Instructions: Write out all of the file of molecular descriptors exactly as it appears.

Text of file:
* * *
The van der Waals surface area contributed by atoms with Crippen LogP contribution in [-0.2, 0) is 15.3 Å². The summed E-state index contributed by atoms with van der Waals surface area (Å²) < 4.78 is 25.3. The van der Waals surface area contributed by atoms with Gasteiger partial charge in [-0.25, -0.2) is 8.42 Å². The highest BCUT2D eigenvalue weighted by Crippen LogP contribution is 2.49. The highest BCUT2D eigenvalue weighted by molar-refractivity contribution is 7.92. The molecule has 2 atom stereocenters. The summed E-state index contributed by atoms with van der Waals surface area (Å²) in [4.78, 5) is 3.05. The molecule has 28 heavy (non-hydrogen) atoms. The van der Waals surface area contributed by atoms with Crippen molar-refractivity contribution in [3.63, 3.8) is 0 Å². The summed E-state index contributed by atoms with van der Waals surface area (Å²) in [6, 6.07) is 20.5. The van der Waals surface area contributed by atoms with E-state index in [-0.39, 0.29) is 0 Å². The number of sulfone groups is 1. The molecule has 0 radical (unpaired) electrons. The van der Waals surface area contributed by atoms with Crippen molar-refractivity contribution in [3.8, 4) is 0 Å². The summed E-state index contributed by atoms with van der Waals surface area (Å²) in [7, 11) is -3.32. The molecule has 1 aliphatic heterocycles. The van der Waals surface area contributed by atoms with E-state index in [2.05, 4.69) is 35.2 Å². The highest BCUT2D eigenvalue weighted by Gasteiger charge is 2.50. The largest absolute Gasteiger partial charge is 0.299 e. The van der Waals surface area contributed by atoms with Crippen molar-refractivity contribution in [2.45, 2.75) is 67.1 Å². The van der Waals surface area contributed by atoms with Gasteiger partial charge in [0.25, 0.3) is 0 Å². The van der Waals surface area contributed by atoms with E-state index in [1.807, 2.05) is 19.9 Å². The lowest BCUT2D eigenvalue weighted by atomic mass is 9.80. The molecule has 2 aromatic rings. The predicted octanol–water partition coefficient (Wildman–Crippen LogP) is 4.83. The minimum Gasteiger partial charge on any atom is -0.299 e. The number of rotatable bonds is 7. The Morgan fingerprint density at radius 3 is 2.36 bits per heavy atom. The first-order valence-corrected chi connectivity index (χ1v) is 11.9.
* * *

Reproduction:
The van der Waals surface area contributed by atoms with Crippen LogP contribution in [-0.2, 0) is 15.3 Å². The summed E-state index contributed by atoms with van der Waals surface area (Å²) < 4.78 is 25.3. The van der Waals surface area contributed by atoms with Gasteiger partial charge in [-0.25, -0.2) is 8.42 Å². The highest BCUT2D eigenvalue weighted by Crippen LogP contribution is 2.49. The highest BCUT2D eigenvalue weighted by molar-refractivity contribution is 7.92. The molecule has 2 atom stereocenters. The summed E-state index contributed by atoms with van der Waals surface area (Å²) in [4.78, 5) is 3.05. The molecule has 28 heavy (non-hydrogen) atoms. The van der Waals surface area contributed by atoms with Crippen molar-refractivity contribution in [3.63, 3.8) is 0 Å². The summed E-state index contributed by atoms with van der Waals surface area (Å²) in [6, 6.07) is 20.5. The van der Waals surface area contributed by atoms with E-state index in [-0.39, 0.29) is 0 Å². The number of sulfone groups is 1. The molecule has 0 radical (unpaired) electrons. The van der Waals surface area contributed by atoms with Crippen molar-refractivity contribution in [3.8, 4) is 0 Å². The summed E-state index contributed by atoms with van der Waals surface area (Å²) in [7, 11) is -3.32. The molecule has 1 aliphatic heterocycles. The van der Waals surface area contributed by atoms with E-state index in [2.05, 4.69) is 35.2 Å². The highest BCUT2D eigenvalue weighted by Gasteiger charge is 2.50. The largest absolute Gasteiger partial charge is 0.299 e. The van der Waals surface area contributed by atoms with Crippen molar-refractivity contribution in [2.45, 2.75) is 67.1 Å². The van der Waals surface area contributed by atoms with Gasteiger partial charge in [0.25, 0.3) is 0 Å². The van der Waals surface area contributed by atoms with E-state index in [1.807, 2.05) is 19.9 Å². The lowest BCUT2D eigenvalue weighted by atomic mass is 9.80. The molecule has 2 aromatic rings. The predicted octanol–water partition coefficient (Wildman–Crippen LogP) is 4.83. The minimum Gasteiger partial charge on any atom is -0.299 e. The number of rotatable bonds is 7. The Morgan fingerprint density at radius 3 is 2.36 bits per heavy atom. The first-order valence-corrected chi connectivity index (χ1v) is 11.9.